― Not letting them know about or have access to the family income.
Using coercion, threats
― Making and/or carrying out threats to do something to hurt them.
― Threatening to leave, commit suicide, to report them to welfare.
― Making them drop charges.
― Making them do illegal things.
― Making them afraid by using looks, actions, gestures.
― Smashing things.
― Destroying their property.
― Abusing pets.
― Displaying weapons.
Using emotional abuse
― Putting them down.
― Calling them names.
― Making them think they are crazy (gaslighting)
― Playing mind games.
― Humiliating them.
― Making them feel bad about themselves.
― Making them feel guilty.
― Controlling what they do, who they see and talk to, what they read and where they go.
― Limiting their outside involvement.
― Use jealousy to justify actions.
Minimizing, denying and blaming
― Making light of the abuse and not taking their concerns about it seriously.
― Saying the abuse didn't happen.
― Shifting responsibility for abusive behavior.
― Saying they caused it.
― Making them feel guilty about the children.
― Using the children to relay messages.
― Using visitation to harass them.
― Threatening to take the children away.
― Treating them like a servant.
― Making all the big decisions.
― Acting like "Master of the castle."
― Being the one to define men's and women's roles.
Continuing support moving forward
In an effort to enlarge community partners and increase awareness of its services, the Crisis Center participates in all five counties' Local Emergency Planning Committee meetings, which promote community relationships, participate in a United Way partnership, Volunteer Opportunity for Active Disaster, Gray Co. Lions Club, Rotary, Women's Chamber, Ford County Community Collaboration Response Team (CCRT), SANE/SART Sexual Assault Response Team, Federal Emergency Management Agency and a regional HUD homeless prevention coordinated meeting.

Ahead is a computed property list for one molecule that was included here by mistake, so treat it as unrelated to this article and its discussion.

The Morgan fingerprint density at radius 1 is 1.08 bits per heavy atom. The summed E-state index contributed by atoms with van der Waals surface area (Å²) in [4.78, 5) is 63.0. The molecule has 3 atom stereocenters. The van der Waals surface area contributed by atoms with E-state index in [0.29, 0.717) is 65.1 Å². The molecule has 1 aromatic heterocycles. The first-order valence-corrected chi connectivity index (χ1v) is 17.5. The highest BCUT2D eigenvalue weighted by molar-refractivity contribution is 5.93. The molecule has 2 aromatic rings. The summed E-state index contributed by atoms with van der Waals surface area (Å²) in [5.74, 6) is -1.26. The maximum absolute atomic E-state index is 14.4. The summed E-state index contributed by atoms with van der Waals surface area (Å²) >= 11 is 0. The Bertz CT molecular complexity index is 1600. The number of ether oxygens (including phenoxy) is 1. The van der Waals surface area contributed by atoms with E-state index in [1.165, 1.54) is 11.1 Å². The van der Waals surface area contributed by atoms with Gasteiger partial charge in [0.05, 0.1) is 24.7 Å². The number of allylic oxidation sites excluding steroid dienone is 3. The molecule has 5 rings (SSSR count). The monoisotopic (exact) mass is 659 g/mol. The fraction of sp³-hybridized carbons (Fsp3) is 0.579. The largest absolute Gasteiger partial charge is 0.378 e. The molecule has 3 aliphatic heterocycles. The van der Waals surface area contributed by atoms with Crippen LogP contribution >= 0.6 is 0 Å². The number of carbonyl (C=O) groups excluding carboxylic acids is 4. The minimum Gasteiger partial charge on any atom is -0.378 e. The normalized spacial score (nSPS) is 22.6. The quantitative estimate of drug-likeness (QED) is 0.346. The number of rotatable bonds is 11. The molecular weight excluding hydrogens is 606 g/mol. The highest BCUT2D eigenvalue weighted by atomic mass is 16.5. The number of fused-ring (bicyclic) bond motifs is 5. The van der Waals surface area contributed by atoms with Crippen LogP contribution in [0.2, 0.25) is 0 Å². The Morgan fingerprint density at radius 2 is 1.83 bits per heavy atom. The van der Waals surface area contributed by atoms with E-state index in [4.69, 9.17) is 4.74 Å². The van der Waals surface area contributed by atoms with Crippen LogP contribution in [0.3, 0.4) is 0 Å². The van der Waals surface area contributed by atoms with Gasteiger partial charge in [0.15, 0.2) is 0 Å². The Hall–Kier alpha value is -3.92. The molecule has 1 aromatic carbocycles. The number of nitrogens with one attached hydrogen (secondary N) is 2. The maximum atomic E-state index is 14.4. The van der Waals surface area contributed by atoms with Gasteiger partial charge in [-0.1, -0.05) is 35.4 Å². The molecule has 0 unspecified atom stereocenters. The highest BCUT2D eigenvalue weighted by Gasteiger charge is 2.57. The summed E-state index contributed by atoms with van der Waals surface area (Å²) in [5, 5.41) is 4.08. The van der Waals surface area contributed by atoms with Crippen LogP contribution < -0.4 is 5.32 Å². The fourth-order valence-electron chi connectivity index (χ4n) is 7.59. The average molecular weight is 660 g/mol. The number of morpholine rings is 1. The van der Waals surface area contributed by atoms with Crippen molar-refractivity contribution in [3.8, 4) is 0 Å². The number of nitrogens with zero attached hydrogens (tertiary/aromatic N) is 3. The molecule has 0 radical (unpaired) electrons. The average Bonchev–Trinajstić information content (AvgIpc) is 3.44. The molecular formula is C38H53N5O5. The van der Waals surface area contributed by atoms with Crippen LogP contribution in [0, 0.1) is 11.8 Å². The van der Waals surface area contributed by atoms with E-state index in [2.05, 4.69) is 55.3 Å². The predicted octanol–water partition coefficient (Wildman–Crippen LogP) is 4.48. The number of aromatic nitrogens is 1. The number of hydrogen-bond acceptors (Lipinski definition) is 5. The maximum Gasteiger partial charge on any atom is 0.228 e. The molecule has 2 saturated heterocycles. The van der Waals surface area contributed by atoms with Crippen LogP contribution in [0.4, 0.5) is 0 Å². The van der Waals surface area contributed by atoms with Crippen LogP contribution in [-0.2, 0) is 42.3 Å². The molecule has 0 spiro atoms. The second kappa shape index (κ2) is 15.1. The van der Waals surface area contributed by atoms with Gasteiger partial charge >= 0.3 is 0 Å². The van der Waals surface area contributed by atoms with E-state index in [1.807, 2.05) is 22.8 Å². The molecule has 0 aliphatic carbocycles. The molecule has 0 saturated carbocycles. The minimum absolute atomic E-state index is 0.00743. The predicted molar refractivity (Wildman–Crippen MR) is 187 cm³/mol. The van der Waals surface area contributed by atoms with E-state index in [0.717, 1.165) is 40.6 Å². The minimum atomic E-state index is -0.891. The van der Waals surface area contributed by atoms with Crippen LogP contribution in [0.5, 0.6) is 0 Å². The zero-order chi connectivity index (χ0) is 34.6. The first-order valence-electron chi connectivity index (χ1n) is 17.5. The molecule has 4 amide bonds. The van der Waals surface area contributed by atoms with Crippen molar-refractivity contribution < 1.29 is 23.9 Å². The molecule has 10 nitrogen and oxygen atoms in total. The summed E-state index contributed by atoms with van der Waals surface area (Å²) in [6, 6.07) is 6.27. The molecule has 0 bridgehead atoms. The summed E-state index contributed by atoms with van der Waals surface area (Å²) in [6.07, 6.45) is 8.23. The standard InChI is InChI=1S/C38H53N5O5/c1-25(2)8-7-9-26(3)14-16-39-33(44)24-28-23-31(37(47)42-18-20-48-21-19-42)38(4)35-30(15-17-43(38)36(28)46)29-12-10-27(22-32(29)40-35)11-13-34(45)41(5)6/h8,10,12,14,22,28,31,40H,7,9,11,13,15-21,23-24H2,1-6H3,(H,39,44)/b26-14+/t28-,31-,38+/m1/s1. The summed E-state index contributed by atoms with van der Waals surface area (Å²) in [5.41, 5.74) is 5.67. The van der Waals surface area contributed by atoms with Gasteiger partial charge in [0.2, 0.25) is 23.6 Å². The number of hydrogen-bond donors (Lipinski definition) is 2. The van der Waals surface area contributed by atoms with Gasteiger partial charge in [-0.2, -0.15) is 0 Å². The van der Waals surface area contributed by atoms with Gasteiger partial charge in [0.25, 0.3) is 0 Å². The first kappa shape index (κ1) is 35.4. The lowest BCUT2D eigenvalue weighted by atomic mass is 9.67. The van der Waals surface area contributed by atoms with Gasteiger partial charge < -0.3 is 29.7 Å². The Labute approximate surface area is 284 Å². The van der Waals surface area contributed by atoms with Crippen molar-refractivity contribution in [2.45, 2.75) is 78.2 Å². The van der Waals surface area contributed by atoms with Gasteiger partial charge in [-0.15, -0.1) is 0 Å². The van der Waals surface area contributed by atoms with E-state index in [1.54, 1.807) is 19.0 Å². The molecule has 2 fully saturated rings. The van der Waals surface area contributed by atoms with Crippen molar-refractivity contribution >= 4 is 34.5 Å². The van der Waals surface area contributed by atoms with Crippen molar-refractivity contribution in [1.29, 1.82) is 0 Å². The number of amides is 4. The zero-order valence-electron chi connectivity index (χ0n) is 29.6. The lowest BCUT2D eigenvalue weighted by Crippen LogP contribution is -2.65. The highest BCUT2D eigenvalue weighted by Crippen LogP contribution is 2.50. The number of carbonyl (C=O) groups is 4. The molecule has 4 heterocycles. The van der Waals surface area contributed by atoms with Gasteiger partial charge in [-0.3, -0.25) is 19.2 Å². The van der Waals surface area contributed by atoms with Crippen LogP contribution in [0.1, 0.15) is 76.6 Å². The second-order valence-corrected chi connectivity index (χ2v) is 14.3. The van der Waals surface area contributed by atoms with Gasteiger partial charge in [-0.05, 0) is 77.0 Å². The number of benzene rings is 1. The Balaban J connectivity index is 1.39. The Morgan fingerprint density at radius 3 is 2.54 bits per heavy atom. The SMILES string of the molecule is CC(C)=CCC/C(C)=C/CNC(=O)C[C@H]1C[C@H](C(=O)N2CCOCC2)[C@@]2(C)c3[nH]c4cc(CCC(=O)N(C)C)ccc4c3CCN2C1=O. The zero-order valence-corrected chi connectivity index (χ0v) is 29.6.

The Crisis Center also coordinates with ministerial alliance, senior centers and civic groups.
"This has not only enlarged but has unified community relationships and collaboration," West said. "CCDC has cultivated outreach services and community awareness this last year by delivering awareness presentations about CCDC services, raising awareness about red flags surrounding domestic/dating violence, Expect Respect Teen Mentoring Program and awareness surrounding sexual assault and human trafficking.
"Last October our CCRT hosted a training called Behind the Mask presented by Andrew Campbell, and 83 attended in person and 41 participated virtually."
Sexual Assault Awareness Month
April also marks national Sexual Assault Awareness Month. Currently, the Crisis Center of Dodge City has a community luncheon planned for April 27.
"We are trying to secure a venue," West said. "It's to be determined."
According to the National Sexual Violence Research Center, this year marks the 20th anniversary of Sexual Assault Awareness Month which began to bring awareness and prevention of sexual assault, harassment and abuse.
If you or anyone you know is a victim of domestic violence, assault or abuse, call the Crisis Center of Dodge City hotline at 620-225-6510.